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Lee Stetson: High School Juniors Entering Prime Time for College Prep

Here's what you need to remember as you begin the spring sprint toward your college search

The New Year. A time to set goals, make resolutions and get a fresh start on the days ahead.

Lee Stetson
Lee Stetson

This is especially true for high school juniors as they embark upon their second semester. With the start of the new year comes the beginning of prime-time preparation for your college career and the opportunity to initiate the first of a series of steps you will need to take along the way. As you read through this and the following articles in this series, remember that information and foresight are key tools in this endeavor and I aim to provide you with both.

As you enter into the final semester of your junior year, this is an ideal time to begin to formulate and shape your college search according to your individual needs. Through self-assessment and well thought-out planning, this can be a very productive time. Not only is it important for you realize this, but you should also know that college admissions offices are traditionally very interested in the academic outcome of a student’s junior year. In telling you this, it is not intended as a cause for alarm, but rather as an indicator and guide to help you select which areas you need to concentrate on and what questions you may decide to ask.

You will want to continue to focus on your studies and to perform at your utmost, academically. This will be your last opportunity to demonstrate your learning prowess over the course of an entire year, as an admissions committee will not be able to easily assess your progress throughout the entirety of your senior year. You may also want to give some thought at this time as to what courses you would like to select for your senior year. While these will certainly contribute to your development and will be given consideration by your selected schools, it is important to realize you do not need to commit yourself only to advanced courses. The key is to set a challenging but well-rounded curriculum for yourself.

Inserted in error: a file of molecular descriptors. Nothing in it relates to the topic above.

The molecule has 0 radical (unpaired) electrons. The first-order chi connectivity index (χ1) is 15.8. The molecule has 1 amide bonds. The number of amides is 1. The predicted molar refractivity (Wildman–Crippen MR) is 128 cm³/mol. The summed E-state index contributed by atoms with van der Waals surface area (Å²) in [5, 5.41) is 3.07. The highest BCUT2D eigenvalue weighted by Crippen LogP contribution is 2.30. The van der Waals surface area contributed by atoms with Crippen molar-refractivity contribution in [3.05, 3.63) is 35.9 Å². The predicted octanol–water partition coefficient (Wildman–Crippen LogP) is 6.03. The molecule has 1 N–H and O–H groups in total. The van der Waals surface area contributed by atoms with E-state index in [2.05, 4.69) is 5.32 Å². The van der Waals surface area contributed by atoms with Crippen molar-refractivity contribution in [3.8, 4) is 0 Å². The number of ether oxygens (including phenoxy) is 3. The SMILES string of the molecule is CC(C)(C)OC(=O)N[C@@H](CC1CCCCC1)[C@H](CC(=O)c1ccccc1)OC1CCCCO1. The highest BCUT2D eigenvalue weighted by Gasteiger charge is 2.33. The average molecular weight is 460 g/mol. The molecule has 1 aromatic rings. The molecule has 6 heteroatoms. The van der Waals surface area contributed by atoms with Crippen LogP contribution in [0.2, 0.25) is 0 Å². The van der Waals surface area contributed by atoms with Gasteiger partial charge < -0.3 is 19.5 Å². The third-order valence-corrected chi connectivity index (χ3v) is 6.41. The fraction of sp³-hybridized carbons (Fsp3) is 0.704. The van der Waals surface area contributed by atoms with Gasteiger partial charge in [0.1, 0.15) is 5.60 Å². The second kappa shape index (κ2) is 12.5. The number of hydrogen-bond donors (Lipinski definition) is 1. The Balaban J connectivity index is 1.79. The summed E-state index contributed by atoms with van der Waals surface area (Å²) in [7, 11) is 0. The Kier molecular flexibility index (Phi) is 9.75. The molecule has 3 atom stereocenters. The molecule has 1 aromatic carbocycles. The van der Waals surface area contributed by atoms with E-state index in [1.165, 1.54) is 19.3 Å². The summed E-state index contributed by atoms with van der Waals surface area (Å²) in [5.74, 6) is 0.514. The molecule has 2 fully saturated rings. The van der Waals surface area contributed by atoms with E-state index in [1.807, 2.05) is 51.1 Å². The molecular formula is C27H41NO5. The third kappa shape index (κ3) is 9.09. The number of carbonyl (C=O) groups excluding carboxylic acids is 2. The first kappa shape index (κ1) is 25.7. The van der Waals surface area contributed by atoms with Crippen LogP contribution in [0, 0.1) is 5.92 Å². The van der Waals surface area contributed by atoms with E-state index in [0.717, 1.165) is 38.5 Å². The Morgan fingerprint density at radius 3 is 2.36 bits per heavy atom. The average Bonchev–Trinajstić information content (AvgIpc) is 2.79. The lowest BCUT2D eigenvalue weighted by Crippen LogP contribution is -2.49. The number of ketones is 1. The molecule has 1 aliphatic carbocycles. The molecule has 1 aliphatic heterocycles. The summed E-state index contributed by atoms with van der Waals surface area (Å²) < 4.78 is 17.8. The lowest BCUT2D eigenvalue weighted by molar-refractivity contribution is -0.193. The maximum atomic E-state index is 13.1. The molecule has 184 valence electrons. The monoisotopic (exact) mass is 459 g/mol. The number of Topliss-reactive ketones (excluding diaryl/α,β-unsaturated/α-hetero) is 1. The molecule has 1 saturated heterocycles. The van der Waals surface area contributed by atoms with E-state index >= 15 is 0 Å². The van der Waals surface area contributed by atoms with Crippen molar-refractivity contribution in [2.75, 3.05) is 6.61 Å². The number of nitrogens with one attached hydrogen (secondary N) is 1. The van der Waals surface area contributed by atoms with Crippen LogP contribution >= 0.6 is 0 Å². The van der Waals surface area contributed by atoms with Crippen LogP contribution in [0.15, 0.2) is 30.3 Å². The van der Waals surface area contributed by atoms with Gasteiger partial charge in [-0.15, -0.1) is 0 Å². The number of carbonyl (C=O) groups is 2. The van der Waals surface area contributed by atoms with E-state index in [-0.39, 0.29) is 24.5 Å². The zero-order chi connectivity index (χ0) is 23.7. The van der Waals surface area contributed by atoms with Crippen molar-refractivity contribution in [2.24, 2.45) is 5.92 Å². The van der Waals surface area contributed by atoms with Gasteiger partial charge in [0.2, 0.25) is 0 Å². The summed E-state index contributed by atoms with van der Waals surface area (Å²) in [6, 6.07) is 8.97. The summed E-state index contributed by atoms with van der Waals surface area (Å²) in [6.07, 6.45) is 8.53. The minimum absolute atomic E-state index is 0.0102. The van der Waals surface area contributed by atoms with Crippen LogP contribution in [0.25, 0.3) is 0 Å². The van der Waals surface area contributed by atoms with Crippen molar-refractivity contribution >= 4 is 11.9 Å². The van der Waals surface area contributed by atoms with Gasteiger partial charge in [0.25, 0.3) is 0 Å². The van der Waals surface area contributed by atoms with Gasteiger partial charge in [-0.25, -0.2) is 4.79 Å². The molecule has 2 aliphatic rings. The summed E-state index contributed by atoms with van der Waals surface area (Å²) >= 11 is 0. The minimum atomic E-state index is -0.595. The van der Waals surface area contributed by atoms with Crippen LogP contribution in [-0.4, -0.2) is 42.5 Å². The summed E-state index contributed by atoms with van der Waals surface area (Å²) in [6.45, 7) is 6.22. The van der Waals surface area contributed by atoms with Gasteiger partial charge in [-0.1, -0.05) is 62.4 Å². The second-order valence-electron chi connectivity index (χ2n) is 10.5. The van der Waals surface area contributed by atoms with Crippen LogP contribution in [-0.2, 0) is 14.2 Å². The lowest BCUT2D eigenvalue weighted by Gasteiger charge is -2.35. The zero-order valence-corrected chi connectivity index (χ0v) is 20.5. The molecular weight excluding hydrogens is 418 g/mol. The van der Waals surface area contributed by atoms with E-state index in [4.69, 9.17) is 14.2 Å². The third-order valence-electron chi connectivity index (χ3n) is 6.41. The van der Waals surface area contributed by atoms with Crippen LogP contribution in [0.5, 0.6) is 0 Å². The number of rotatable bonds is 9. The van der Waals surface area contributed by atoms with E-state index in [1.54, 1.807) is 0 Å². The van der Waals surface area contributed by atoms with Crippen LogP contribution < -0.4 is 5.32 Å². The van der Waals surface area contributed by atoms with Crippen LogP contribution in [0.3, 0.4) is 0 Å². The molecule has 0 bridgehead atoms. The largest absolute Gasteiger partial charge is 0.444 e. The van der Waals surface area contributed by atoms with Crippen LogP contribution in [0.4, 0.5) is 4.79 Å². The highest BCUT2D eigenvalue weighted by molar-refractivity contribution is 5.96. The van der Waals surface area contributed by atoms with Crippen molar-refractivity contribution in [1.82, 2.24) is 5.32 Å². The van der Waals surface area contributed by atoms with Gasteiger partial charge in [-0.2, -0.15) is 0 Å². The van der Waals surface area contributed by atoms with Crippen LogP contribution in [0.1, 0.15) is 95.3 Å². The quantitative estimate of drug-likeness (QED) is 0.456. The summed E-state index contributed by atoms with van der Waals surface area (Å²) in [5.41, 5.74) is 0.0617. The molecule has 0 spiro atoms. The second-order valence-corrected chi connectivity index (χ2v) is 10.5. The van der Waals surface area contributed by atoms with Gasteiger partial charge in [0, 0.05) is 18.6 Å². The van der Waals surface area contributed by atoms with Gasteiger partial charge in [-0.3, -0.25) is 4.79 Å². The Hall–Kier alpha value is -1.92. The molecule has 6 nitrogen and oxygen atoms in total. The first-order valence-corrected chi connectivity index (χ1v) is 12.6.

As you reflect upon your course schedule, you will also want to start thinking about your various relationships with the junior-year faculty. Which teachers do you think know you well and can most effectively convey your personal and educational accomplishments and goals to an admissions committee? As these will be individuals working closely with you for an entire school year, they will best be able to provide a suitable recommendation to the schools of your choice when you are selecting application referrals. Faculty observations can be a critical factor in a committee’s assessment of your intellectual ability and academic acumen.

An important ally in this endeavor, one who should be able to help you in numerous ways, will be your school’s college or guidance counselor. Plan to meet with your counselor as soon as possible, if you have not already done so, as he or she will be able to provide valuable advice on all aspects of your college search. Your counselor should also be able to guide you toward resources that you can utilize to further explore your many options.

In regard to resources, it will be very useful to have a few materials readily available during your school selection process that you can refer to whenever necessary. Although this is the “online” era, and such sites as U.S. News & World Report and The College Board’s Handbook can be extremely helpful, I find that it is ultimately best to have some key guidebooks on hand. I would recommend the Fiske Guide to Colleges and the Insider’s Guide to the Colleges, but know that there are numerous other options. Your counselor will likely have some available that you can explore, and friends and family may have some helpful information as well.

This brings me to my final point, one that I would like for you to bear in mind, and that is to remain true to yourself when selecting your schools. Although I encourage you to speak to your family and peers to gain valuable insight and a range of perspectives, the ultimate decision and experience should be yours. This is not to say that there are not numerous deciding factors contributing to the end result, but that you should reflect carefully when considering the many elements that will help you find the school that best fits your needs. In this regard, campus visits will be invaluable in helping you pinpoint your priorities and focus your search. I look forward to discussing this process with you in the next article and wish you very happy hunting in the meantime!

— Lee Stetson is chairman of the Admissions Advisory Board for Global Education Opportunities, a private admissions counseling firm. He has dedicated his life to higher education, serving as dean of admissions at the University of Pennsylvania for the past 30 years. He was also a College Board trustee, and has authored numerous articles on the admissions process.

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